CRC 235 Emergence of Life

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May - Graduate School Meeting

hosting Michael J. Russell from California Institute of Technology


Location: Seidlvilla - Zenzl-Mühsam-Saal, Nikolaiplatz 1b 80802, Munich

Time                  Event
11:00-12:30      Virtual lab tours by students
12:30-13:00      Lunch Break
13:00-14:30      General Scientific Training with Prof. William Orsi
14:30-15:00      Coffee Break
15:00-17:00      Guest Speaker: Talk & Discussion
                          Michael Russell (NASA Jet Propulsion Leboratory - California Institute of Technology)
                          Why Does Life Start, What Does It Do, Where Will It Be, and How Might We Find It?
17:00-open end  Self-cooking & Dinner, Drinks

Why Does Life Start, What Does It Do, Where Will It Be, and How Might We Find It?

Michael J, Russell, Interim Employment Program, JPL, NASA

Life was driven into being on our planet to resolve the disequilibria between the fuels H2 and CH4 emanating from submarine hydrothermal alkaline springs (pH ~11), as against the CO2 and NOx in the ancient atmosphere and dissolved in the acidulous ocean (pH ~5.5). The two fluids – one reduced and the other relatively oxidized – were kept at bay by the precipitation at the spring of iron minerals such as mackinawite (FeS) and the variable valence and pliable green rust ([FeII4FeIII2(OH)12][CO3]•3H2O). It was in these mineral barriers that this free energy (redox and pH) was first converted, via a proto-metabolism, to organic molecules. Thus, we can say that life hydrogenated, and still hydrogenates, carbon dioxide. Therefore, we may expect life to emerge on any wet and rocky world that has a partly CO2-rich ocean. It should reveal itself either as whole cells or as bioorganic molecules that themselves are far-from-thermodynamic equilibrium.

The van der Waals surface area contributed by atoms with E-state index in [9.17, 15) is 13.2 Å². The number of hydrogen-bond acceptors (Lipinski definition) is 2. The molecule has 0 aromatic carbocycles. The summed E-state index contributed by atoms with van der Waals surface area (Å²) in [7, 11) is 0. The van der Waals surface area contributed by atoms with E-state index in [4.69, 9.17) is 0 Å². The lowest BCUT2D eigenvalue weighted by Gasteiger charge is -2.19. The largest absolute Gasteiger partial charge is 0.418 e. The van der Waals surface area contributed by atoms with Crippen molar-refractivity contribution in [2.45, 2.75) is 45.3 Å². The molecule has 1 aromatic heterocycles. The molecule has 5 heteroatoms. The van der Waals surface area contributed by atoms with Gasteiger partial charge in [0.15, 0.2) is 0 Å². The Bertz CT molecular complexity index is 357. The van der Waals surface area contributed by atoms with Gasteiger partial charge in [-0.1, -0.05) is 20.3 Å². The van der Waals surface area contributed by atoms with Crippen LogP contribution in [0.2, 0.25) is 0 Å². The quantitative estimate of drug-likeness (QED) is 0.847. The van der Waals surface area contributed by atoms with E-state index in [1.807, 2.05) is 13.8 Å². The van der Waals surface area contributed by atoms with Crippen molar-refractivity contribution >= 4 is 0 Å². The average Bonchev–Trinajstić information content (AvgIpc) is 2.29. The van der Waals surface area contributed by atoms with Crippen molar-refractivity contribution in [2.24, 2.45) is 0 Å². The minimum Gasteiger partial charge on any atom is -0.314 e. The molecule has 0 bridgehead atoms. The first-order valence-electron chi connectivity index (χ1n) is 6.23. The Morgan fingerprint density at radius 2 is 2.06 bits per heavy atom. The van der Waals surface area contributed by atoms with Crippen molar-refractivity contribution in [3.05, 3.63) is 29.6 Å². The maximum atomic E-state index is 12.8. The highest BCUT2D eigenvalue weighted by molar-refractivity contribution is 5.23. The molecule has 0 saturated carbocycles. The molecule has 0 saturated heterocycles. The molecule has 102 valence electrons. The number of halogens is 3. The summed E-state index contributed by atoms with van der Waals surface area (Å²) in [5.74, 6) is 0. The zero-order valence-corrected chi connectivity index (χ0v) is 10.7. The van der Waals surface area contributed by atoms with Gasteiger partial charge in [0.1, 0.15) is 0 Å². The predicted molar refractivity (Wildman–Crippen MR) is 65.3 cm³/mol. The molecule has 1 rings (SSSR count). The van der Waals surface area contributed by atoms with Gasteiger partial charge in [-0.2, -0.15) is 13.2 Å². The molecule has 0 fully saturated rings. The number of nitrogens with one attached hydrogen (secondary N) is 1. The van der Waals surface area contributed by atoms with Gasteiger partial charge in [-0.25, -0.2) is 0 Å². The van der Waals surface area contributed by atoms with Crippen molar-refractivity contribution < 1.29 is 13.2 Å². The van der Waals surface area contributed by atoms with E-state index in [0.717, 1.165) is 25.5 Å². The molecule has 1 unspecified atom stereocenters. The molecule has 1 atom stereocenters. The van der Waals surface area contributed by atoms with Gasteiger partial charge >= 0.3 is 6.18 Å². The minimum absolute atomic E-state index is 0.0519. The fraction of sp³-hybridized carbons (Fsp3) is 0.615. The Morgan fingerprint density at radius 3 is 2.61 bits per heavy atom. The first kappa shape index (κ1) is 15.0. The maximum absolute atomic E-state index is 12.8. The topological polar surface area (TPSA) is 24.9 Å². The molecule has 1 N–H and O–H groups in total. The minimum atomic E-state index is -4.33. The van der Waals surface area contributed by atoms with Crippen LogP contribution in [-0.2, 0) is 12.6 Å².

A pedagogical analogy between the alkaline vent site for the emergence of life and rocketry is offered, in that fuels and oxidants in both are somewhat similar as figured below. It is clear, for example, that the rocket is driven by the high entropy exhaust gases generated in the low entropy environment of the combustion chamber. Likewise, it is the waste from the low entropy feeds to life that keep it sustained and working. Indeed, life also uses nano-engines such as Complex 1 and ATPase to couple exergonic reactions to endergonic ones. Thus, life can be said to transcend chemistry, i.e., it can react hydrogen (or the electrons therefrom), generated geochemically as in hydrothermal convection, or photolytically as in oxygenic photosynthesis to generate a small but ever continuous supply of very particular organic molecules on our planet.